Conor Boru & Ed Hartland are the writer/director duo behind When the Screaming Starts, a serial killer mockumentary that's somewhere between What We Do in the Shadows and Man Bites Dog. Aidan aspires to be an infamous serial killer, and when...
Conor Boru & Ed Hartland are the writer/director duo behind When the Screaming Starts, a serial killer mockumentary that's somewhere between What We Do in the Shadows and Man Bites Dog.
Aidan aspires to be an infamous serial killer, and when Norman, a struggling journalist, is invited to follow him on his journey to create a Manson-esque murder cult that embarks on a blood-soaked rampage, Norman’s dream of becoming a renowned filmmaker may have just turned into a nightmare. With laughs and shocks in equal measure, When the Screaming Starts marks Conor's feature directorial debut and is streaming exclusively on Screambox.
This was a very fun interview. Conor and Ed are friends who have been working together for a long time and were finally able to come together on this movie. This is a great series of lessons on first-time feature filmmaking, balancing horror and comedy, and activating a shared mission amongst your cast and crew. Please enjoy this conversation with Conor Boru & Ed Hartland, creators of When the Screaming Starts.
Here are some key takeaways from this conversation with Ed and Conor.
Make the film you can make RIGHT NOW. Ed and Conor have been working in film for years and were dying to make a feature together. They realized that one of the most feasible sub-genres they could make a movie in, given time, money, and immediate access, was a mockumentary, so that's what they made. They wrote the movie based on what they knew they'd be able to do immediately. A common pitfall for many would-be directors is writing overly-elaborate, multi-million dollar scripts and putting all your chips on those when more often than not, directors get their start with micro-budgets. If you're a first-timer, it's unlikely you're going to get millions to make your first feature. Now, it happens, but while you're waiting on that miracle, you could be shooting something and getting crucial feature experience right now. Make the movie you can make today.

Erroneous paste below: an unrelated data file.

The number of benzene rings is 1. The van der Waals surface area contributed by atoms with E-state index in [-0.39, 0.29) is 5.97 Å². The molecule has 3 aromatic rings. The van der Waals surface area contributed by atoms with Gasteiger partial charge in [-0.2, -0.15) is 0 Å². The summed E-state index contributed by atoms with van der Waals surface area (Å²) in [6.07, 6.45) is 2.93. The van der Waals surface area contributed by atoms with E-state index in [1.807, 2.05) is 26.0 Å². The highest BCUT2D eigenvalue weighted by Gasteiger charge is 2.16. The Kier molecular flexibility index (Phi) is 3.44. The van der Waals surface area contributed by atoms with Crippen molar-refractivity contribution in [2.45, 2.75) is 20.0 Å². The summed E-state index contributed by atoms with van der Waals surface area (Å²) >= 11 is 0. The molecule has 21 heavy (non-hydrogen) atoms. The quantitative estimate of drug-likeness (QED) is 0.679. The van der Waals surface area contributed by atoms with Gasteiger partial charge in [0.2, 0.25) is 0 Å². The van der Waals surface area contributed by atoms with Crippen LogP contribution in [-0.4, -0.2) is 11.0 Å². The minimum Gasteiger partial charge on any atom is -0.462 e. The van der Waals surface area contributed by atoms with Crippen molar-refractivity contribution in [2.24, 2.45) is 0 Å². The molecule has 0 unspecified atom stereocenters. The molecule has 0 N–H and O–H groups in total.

Make it a collective effort. Ed and Conor mentioned that a lot of their cast not only worked for free but actually invested money in the movie. This is pretty amazing and definitely unheard of. Conor even mentioned that unions in the UK are different from the US, but the point is still clear; they turned their movie into an asset and an opportunity for their collaborators; something they could be proud of that shows what they're capable of. For the actors, he gave them a lot of screen time and leeway to do what they wanted so the movie could act as a calling card for future project and help their careers. This is a very business-like mindset, but it's this kind of communal, mission-driven sensibility can enable you to take your move a lot further - when you and your cast all stand to gain from the movie in equal measure, you will all be rowing in the same direction. Of course, you have got to make it worth their while. Jason Blum typically does a great job of this as well.
Harness the power of momentum. Making a movie requires a debilitating amount of decisions to be made, details to be coordinated, and endless opportunities for analysis paralysis. Ed and Conor had their idea for the movie but didn't wait for things to be perfect before they started making plans. It's critical that you start taking action, making decisions, and scheduling dates for your projects - even if they're arbitrary or temporary. Once you have tangible dates and deadlines, things start to move because the movie suddenly becomes real to you and your collaborators. Find a way to get the snowball rolling so it gains momentum by any means necessary. You'll likely have to reschedule countless times, but just get it started and build momentum til the finish line.
Thanks for listening, and don't forget to check out When the Screaming Starts, exclusively streaming on Screambox.
Produced by Simpler Media